I wanted to understand how these worlds existed side by side-at least when it came to music. There was a lot to soak in. Various elements of traditional genres, Western imports, and new ideas mixed to form the music that is performed today. I tried to experience all of those ingredients. In bits and pieces, spending a week in one place then moving on to another, I met with groups that perform very traditional Zulu and Xhosa music, choirs that perform isicathamiya-the powerful men's a cappella music created by Zulu mine workers at the turn of the 20th century-and a few choirs that sing contemporary Zulu gospel music.
Both the Zulu and Xhosa traditions I heard in South Africa are participatory forms of music. In most cases, there is no audience-everyone contributes to the music and everyone appreciates it.
I really got a feeling for how this works during my time with the Ngqoko Cultural Group, a group of grandmothers deep in the Eastern Cape who preserve old Xhosa songs and styles of singing. Their songs are all based on very short cycles, which got very complex as they layered part after part on top of the lead and the footwork.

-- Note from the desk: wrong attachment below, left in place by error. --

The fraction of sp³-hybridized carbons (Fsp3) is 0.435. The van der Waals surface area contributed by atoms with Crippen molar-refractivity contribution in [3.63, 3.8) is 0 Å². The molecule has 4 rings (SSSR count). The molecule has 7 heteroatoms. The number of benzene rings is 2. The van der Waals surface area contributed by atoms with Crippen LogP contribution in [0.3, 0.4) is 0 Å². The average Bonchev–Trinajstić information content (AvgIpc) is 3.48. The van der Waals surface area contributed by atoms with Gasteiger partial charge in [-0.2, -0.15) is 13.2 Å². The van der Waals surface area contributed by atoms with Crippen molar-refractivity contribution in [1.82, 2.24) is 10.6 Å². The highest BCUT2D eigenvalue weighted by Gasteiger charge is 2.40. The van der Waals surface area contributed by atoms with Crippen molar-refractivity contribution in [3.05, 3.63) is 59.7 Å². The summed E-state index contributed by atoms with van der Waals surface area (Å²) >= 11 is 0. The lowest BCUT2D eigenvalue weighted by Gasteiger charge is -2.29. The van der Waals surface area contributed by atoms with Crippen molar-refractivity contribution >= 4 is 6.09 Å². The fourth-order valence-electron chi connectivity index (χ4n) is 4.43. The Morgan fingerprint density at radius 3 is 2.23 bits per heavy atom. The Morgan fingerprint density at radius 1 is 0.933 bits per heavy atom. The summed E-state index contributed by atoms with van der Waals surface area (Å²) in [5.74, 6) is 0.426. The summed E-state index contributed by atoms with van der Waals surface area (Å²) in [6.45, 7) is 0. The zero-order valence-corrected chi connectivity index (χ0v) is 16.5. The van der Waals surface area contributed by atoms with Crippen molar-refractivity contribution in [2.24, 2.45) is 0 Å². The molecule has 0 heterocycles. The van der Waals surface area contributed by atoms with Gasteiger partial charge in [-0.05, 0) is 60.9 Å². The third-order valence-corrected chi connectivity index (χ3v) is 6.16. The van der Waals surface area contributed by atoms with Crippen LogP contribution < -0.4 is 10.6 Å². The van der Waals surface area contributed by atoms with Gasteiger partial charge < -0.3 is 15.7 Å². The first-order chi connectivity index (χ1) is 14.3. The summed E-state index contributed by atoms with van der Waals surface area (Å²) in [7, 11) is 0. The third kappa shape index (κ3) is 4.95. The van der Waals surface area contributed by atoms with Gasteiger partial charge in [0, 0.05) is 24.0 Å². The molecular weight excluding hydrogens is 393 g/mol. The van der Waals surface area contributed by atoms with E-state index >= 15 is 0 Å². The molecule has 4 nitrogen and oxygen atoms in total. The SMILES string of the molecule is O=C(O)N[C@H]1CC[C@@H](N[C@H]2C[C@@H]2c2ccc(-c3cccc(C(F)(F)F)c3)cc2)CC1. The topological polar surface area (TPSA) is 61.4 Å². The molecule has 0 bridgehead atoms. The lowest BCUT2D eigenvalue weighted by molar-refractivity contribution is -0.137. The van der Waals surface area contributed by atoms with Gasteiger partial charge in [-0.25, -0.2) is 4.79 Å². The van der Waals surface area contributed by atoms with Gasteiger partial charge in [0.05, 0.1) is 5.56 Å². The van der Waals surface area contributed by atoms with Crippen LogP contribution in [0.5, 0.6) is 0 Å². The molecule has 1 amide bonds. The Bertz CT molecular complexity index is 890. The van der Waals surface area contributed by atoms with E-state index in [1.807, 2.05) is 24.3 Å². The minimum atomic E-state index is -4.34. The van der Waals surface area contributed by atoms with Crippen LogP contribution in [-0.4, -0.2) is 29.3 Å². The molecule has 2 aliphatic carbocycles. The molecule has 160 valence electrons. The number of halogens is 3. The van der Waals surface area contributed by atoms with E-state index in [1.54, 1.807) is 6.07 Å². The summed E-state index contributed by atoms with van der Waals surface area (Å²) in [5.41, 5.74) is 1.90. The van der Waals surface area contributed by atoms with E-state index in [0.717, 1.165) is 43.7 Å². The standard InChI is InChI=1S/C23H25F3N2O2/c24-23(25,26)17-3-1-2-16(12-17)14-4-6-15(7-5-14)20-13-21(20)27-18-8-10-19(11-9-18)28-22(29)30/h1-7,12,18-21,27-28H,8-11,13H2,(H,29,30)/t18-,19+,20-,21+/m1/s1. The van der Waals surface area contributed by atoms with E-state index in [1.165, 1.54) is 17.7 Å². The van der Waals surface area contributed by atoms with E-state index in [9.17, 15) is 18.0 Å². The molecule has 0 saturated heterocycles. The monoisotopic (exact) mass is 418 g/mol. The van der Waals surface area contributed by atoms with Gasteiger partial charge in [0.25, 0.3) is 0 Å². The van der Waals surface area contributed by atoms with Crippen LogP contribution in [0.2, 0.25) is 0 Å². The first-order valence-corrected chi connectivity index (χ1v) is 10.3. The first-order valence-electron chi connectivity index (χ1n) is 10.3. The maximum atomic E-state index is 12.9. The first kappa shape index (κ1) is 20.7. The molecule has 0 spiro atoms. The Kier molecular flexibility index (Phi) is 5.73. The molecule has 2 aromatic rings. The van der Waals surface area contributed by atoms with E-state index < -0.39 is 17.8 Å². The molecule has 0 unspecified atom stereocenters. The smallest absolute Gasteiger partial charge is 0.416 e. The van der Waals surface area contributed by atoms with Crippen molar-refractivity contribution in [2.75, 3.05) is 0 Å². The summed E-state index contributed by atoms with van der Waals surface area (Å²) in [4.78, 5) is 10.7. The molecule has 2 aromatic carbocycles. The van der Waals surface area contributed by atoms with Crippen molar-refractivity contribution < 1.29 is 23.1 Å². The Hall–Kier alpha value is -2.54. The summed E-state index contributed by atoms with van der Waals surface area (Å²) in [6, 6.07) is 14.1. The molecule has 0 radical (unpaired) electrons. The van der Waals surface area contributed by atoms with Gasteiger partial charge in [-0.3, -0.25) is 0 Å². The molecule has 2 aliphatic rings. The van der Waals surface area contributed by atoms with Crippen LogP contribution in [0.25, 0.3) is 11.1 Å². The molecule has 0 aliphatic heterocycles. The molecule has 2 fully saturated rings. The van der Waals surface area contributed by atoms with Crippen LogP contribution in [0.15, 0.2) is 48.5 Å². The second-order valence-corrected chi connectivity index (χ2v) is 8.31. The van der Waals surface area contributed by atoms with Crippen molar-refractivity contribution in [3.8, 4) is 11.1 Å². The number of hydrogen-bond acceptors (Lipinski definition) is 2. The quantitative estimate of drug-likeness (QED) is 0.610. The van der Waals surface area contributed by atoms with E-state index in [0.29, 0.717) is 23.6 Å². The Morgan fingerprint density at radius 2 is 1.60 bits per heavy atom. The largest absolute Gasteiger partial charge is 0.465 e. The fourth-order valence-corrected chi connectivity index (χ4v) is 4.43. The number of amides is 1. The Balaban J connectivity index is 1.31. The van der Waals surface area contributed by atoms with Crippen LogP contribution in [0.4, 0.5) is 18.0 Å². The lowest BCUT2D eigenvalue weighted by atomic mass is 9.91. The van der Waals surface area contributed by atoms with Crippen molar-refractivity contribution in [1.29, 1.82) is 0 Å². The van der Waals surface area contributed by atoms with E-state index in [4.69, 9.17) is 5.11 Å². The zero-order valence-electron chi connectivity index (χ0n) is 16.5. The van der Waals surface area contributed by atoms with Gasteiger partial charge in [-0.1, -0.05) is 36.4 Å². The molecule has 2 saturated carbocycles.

In this recording of the Ngqoko group, you'll also hear an example of umnqokolo singing (the low growl that sounds somewhat reminiscent of Tuvan kargyraa)
I arrived in Berlin at the end of May for the world beatbox championships. This tournament featured nearly a hundred of the best human beatboxers from around the world. The biggest (and strangest) names in the world were there-Markooz from Spain, Skiller from Bulgaria, Reeps1 and Bellatrix from the U.K., L.O.S. and Micspawn from France all battling the eventual champion ZeDe from Switzerland. I was in mouth music heaven. Magic happened on stage, and jam session after jam session popped up anywhere quiet enough for participants to hear one another.